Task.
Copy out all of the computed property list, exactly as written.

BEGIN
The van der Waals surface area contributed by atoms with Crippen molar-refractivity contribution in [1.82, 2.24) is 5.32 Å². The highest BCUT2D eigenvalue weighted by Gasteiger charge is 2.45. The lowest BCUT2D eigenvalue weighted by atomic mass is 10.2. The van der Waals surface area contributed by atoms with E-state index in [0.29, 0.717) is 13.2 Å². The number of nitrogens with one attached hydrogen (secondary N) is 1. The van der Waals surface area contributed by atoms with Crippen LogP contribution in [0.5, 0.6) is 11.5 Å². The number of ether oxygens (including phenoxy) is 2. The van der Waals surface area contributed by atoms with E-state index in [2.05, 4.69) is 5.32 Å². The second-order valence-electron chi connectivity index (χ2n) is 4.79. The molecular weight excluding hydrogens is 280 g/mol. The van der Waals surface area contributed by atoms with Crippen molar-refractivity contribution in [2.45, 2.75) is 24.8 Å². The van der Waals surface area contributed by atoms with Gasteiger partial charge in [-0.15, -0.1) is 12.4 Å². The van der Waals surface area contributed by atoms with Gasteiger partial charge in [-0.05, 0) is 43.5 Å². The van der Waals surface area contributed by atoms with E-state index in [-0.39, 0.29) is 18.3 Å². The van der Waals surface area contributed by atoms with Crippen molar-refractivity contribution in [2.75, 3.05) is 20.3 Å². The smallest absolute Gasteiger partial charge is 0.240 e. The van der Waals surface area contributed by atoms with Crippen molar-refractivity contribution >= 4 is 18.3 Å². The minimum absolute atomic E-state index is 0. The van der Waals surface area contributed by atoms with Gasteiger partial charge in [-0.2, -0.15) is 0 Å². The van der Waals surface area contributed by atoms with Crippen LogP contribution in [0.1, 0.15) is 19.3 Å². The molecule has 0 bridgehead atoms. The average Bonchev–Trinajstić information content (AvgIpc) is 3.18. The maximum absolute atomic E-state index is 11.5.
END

The van der Waals surface area contributed by atoms with Crippen molar-refractivity contribution in [1.82, 2.24) is 5.32 Å². The highest BCUT2D eigenvalue weighted by Gasteiger charge is 2.45. The lowest BCUT2D eigenvalue weighted by atomic mass is 10.2. The van der Waals surface area contributed by atoms with E-state index in [0.29, 0.717) is 13.2 Å². The number of nitrogens with one attached hydrogen (secondary N) is 1. The van der Waals surface area contributed by atoms with Crippen LogP contribution in [0.5, 0.6) is 11.5 Å². The number of ether oxygens (including phenoxy) is 2. The van der Waals surface area contributed by atoms with E-state index in [2.05, 4.69) is 5.32 Å². The second-order valence-electron chi connectivity index (χ2n) is 4.79. The molecular weight excluding hydrogens is 280 g/mol. The van der Waals surface area contributed by atoms with Crippen molar-refractivity contribution in [2.45, 2.75) is 24.8 Å². The van der Waals surface area contributed by atoms with Gasteiger partial charge in [-0.15, -0.1) is 12.4 Å². The van der Waals surface area contributed by atoms with Gasteiger partial charge in [-0.05, 0) is 43.5 Å². The van der Waals surface area contributed by atoms with E-state index in [-0.39, 0.29) is 18.3 Å². The van der Waals surface area contributed by atoms with Crippen molar-refractivity contribution in [2.75, 3.05) is 20.3 Å². The smallest absolute Gasteiger partial charge is 0.240 e. The van der Waals surface area contributed by atoms with Crippen molar-refractivity contribution >= 4 is 18.3 Å². The minimum absolute atomic E-state index is 0. The van der Waals surface area contributed by atoms with Gasteiger partial charge in [-0.2, -0.15) is 0 Å². The van der Waals surface area contributed by atoms with Crippen LogP contribution in [0.1, 0.15) is 19.3 Å². The molecule has 0 bridgehead atoms. The average Bonchev–Trinajstić information content (AvgIpc) is 3.18. The maximum absolute atomic E-state index is 11.5.